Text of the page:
When choosing between pixels and rems in CSS, you should almost always use rems. It’s a simple rule to follow. This article explains why.
I recently discovered an awesome tool called Coolify that calls itself an open-source Netlify or Heroku alternative that can be self-hosted. Gave it a whirl for my own personal projects and loved it, so I thought I’d share.
Austin Gil joins the show and KBall continues an old email correspondence about the JS community and growth. Then, the gang plays a round of TIL where Austin shares his learnings about the HTML
capture attribute. Finally, Austin shares what it’s like to have a blog post blow up.
It’s cool to see the how far HTML has come. Every once in a while I find something that seems super powerful, wrapped up in a simple implementation. This time it was the HTML capture attribute.
Ignoring progressive enhancement could be seriously hurting your conversions. This article will show you how to build resiliency into your apps.
I came across an interesting use case for edge compute the other day: cookie management at the edge. It probably won’t be super relevant to a ton of people, but it’s an interesting use case I wanted to share, nonetheless.
Austin Gil writes an excellent post on how to get more team members involved with accessibility by sharing tools they’ll actually use. He covers tools for designers, developers, editor plugins, frontend frameworks, stylesheets, and even CI/CD integrations.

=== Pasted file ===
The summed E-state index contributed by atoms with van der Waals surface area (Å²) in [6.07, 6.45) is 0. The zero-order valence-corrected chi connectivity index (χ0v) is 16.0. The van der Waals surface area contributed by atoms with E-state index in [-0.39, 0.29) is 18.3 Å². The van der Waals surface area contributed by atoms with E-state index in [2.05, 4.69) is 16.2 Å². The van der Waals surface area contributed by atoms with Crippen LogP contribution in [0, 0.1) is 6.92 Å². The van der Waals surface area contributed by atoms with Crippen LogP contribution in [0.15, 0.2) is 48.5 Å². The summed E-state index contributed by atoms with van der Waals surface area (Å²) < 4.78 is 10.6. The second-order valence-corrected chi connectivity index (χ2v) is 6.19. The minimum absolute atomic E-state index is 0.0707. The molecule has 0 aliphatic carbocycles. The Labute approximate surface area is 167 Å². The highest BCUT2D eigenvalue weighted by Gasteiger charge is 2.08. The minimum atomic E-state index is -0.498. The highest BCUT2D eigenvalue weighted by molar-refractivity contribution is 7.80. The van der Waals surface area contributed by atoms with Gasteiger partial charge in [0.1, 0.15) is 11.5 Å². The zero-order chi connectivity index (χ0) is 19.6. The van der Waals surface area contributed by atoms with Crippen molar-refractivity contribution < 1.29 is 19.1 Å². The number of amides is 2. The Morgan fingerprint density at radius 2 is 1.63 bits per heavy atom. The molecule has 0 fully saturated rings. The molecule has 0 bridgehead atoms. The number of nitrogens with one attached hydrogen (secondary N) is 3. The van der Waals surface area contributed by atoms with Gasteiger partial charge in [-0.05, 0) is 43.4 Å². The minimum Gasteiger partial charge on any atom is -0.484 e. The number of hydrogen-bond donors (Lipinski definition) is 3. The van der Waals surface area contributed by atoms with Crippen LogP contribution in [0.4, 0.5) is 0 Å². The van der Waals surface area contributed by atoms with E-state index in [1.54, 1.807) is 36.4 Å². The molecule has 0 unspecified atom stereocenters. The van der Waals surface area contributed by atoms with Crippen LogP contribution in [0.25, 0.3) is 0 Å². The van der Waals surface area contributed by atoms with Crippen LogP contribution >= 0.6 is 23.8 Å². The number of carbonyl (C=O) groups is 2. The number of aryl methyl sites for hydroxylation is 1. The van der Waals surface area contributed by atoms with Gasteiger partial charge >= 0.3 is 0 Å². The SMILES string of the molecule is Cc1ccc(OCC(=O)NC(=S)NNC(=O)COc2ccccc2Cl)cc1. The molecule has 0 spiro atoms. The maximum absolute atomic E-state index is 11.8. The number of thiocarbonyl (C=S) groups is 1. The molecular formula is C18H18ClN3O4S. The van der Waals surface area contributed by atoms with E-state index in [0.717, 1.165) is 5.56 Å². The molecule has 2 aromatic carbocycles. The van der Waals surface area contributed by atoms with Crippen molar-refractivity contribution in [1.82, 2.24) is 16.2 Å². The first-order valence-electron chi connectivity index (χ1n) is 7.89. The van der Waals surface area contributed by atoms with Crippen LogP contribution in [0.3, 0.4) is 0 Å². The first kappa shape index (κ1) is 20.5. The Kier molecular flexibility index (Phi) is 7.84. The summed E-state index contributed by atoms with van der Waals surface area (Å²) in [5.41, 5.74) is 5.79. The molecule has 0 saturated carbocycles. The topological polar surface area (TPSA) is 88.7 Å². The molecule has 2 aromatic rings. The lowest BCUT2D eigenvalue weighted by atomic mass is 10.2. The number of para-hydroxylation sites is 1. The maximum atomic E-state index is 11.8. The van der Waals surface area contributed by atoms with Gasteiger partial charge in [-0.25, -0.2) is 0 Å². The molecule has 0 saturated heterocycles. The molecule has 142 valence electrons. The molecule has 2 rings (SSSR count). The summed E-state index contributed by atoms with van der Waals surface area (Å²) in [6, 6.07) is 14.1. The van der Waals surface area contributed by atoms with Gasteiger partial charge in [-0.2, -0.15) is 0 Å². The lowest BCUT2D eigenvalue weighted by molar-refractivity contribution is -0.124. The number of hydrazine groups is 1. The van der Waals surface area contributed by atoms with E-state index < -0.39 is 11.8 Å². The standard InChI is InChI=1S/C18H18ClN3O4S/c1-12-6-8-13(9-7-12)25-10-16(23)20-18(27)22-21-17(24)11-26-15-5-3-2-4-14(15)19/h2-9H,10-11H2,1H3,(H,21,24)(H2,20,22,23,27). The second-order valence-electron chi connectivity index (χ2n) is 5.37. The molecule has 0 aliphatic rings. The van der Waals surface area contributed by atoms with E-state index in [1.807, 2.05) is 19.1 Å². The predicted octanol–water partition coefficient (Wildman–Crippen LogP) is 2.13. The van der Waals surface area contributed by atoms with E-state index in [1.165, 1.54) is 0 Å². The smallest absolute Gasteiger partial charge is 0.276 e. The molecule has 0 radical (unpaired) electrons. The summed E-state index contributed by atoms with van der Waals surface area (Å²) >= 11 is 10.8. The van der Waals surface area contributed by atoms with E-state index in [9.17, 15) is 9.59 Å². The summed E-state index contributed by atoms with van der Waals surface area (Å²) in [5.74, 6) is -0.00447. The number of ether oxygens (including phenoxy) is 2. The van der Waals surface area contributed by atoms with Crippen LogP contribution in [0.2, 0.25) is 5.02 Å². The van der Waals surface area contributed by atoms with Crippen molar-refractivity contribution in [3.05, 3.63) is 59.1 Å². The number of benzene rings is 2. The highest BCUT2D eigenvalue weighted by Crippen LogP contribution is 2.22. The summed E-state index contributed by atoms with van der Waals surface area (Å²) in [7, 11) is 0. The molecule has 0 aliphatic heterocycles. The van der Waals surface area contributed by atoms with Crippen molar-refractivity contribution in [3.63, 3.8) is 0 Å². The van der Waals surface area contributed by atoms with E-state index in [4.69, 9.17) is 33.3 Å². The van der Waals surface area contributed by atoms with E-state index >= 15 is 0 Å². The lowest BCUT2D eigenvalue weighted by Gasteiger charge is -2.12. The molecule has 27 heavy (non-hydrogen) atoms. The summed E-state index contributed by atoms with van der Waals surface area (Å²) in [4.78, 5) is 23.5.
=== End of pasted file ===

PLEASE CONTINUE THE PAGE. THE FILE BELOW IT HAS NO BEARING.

Austin Gil explains some of the benefits of using SVG for your site’s favicon:
- Crisp image quality with a single file
- Support for emojis
- Inline icon (no need for a linked resource)
- Dark mode detection (sweet!)
Disclaimer: browser support is not amazing.
For building applications, I like to use a “modern” tech stack (Vue.js, Express.js, Node, PostgreSQL). Sexy, new technology is fun to work with and makes me feel smart. However, I see a lot of folks in the dev community speak poorly about WordPress, and I just don’t get it.
He goes on to explain why he continues to use WordPress, things he doesn’t love about it, and provides a few tips for using WordPress effectively.
An epic 5-part series on building HTML forms right.
Forms are arguably the most important parts of any web application. Without forms, we would not have sites like Google, Facebook, Amazon, Reddit, etc. However, the more I browse the web, the more I see poor implementations of forms.
In this series, we will examine the proper steps to creating forms for the web, how to think about the code we write, and considerations to make along the way.
Austin plans on turning this series into a full-blown book this year, so expect more from him in this arena very soon.